San Francisco may have to wait weeks for election results and undergo an complicated ballot-counting procedure, but we may not end up having to pay for it. That's because the city is suing its election vendor, ES&S, for breach for contract, City Attorney Dennis Herrera and other city officials announced this morning. His press release follows:
By David Crockett
In what was maybe the least surprising news story since that guy from ‘N Sync announced he was gay, San Francisco Mayor Gavin Newsom seemed headed for an easy reelection, even with the sparse returns on election night, when he and his supporters gathered at the Ferry Building.
“The best is yet to come,” Newsom told his followers, at the beginning and end of his speech, adding, “As great as we are, we can still be so much more.”
Lots of celebration at the Yes on A/No on H party at El Rio. Robert Haaland, who ran the field campaign, was justifiably exuberant -- the passage of A and defeat of H, which appears all but certain, was a demonstration that even in a low-turnout election, progressives can prevail. The labor-and-environmental-backed campaign did an extensive absentee-voter effort, extensive get-out-the-vote and effective mail. It helped that Sup. Read more »
The traditional wisdom is the the progressives lose in low-turnout races -- and turnout here looks terrible. John Arntz, the elections director, says it looks like 26 percent turnout, only around 100,000 votes. And yet, on the key progressive measures, we're doing really well.
Gavin Newsom has obviously won re-election, although we don't know his total yet. But the other winners tonight are Aaron Peskin and Chris Daly.
Peskin's Prop. A is an almost certain winner -- it's ahead 51-49 in the absentees and that's the most conservative of the votes, so it will win handily. His Prop K, the measure limit new billboards, is winning, too, overwhelmingly (60-40).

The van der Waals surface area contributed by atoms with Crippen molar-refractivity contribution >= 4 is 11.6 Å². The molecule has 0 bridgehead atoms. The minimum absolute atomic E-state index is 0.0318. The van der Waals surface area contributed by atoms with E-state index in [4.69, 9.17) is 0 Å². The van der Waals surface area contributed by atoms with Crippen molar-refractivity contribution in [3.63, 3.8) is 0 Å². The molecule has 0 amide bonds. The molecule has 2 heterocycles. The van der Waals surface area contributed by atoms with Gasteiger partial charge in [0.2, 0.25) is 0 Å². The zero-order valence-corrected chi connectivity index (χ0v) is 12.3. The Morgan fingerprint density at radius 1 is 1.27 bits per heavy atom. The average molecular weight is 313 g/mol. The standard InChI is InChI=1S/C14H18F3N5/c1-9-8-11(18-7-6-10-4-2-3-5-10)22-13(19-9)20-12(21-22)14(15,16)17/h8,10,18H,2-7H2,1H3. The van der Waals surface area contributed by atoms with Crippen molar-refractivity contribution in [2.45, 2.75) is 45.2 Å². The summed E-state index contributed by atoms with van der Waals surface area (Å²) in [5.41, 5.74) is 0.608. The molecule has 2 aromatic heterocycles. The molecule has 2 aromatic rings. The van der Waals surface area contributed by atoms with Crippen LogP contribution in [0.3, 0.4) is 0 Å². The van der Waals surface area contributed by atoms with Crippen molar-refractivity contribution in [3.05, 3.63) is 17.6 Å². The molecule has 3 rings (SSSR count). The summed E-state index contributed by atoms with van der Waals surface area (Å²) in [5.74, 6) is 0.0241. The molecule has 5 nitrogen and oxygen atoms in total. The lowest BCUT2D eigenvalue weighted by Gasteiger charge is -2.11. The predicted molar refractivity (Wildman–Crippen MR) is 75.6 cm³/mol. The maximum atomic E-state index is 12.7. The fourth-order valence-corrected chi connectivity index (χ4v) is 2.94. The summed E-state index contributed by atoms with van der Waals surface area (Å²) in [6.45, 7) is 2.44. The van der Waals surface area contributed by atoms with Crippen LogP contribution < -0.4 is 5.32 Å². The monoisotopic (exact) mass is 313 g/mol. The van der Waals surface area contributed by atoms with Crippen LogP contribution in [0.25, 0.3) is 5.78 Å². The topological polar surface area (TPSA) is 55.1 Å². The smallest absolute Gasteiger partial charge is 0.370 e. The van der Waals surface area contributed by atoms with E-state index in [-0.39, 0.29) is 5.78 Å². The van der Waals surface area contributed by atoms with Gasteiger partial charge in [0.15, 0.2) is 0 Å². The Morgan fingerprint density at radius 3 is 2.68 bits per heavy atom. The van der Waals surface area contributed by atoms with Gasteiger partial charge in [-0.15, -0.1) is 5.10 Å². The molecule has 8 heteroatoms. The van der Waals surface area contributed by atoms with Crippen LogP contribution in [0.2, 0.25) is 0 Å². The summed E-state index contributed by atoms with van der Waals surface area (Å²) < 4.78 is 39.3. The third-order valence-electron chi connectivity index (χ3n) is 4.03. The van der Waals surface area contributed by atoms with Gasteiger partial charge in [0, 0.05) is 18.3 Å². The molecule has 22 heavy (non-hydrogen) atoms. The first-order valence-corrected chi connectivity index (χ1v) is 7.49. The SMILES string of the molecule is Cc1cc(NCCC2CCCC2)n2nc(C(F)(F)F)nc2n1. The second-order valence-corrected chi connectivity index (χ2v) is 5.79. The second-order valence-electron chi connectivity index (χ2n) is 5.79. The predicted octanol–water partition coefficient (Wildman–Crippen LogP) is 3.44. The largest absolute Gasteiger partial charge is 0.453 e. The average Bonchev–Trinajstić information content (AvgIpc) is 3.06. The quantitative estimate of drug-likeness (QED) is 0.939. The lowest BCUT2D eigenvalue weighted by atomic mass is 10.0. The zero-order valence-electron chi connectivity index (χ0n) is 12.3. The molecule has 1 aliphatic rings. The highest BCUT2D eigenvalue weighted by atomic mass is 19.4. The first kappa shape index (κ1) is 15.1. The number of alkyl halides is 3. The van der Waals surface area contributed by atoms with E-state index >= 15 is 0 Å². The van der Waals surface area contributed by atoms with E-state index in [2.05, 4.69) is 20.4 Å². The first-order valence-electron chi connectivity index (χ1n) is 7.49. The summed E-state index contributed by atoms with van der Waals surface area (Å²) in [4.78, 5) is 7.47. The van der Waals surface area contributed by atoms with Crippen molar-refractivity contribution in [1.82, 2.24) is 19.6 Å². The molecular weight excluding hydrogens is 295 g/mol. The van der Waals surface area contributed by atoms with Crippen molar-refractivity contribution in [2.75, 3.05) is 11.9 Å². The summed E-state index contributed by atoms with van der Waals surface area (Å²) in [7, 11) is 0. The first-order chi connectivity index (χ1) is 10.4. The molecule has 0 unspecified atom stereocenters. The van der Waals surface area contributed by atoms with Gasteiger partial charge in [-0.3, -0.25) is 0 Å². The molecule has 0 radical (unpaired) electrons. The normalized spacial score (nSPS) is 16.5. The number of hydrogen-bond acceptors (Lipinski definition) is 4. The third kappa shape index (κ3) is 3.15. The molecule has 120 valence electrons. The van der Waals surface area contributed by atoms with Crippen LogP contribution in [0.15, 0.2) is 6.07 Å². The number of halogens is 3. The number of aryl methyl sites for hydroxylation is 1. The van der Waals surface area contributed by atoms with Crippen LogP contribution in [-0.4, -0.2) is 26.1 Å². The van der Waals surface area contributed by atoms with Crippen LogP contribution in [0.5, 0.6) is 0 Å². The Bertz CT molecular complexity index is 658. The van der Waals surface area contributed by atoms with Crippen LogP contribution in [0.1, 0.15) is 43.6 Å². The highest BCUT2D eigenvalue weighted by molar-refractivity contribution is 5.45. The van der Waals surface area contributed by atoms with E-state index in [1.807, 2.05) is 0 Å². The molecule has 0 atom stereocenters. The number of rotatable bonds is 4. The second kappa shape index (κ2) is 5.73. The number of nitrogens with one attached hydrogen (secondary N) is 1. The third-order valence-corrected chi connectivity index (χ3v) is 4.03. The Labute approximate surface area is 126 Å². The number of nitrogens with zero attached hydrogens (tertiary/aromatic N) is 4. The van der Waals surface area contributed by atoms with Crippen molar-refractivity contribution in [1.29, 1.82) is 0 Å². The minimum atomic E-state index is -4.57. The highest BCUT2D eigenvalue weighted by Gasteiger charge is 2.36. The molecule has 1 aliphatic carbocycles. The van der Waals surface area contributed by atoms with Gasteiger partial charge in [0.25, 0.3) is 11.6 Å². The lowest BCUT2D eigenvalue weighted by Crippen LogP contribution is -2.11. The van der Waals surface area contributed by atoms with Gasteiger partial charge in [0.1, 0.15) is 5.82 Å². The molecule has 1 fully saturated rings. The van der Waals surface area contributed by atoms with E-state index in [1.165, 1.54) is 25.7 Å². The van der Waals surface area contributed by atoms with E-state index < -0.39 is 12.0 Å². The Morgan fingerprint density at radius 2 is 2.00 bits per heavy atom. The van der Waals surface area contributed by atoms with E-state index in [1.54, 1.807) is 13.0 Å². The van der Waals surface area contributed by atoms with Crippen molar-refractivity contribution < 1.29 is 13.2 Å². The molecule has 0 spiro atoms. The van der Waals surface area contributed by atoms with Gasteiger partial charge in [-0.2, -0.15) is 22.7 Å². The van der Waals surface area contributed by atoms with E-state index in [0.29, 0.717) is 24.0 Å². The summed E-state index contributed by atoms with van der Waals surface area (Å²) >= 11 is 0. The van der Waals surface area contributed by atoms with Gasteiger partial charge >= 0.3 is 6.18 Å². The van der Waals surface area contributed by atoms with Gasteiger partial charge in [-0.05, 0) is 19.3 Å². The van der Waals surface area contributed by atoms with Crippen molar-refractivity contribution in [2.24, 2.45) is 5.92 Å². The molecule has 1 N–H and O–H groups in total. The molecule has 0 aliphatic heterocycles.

What this means is that Peskin defeated a rather vicious campaign by Don Fisher to smear him and the Board of Supervisors; in fact, the attacks on the Board didn't seem to work. Read more »
Early results are in, and the mayor's race is no real surprise -- Gavin Newsom's at 77 percent, which is just the absentees, and that will drop. But the big news: In the very conservative absentees, Prop. A is just slightly behind -- and Prop. H is actually LOSING. That's over, and it's over big -- in the most important race for progressives, it looks like a clear and convincing victory. You can take this one to the bank -- Don Fisher has lost, big, and Prop A, the competing transit measure, has won.
You're probably already acquainted with the Guardian's 2007 endorsements for the Nov. 6 elections -- but what about the city's other hot and steaming political bodies (yes, that sounded dirty). Below are endorsements from other groups, from the Alice B. Toklas Democratic Club to the San Francisco Tenants Union. Read more »
The question of the day, of course, is What’s the Number? What percentage of the votes does Gavin Newsom get, and what does that mean?
The last time a mayor of San Francisco had such weak opposition was in 1983, when Dianne Feinstein ran all-but unopposed. It was a bleak time in the city, with the mayor openly selling the city to developers and the left lacking a contender who could take her on. Read more »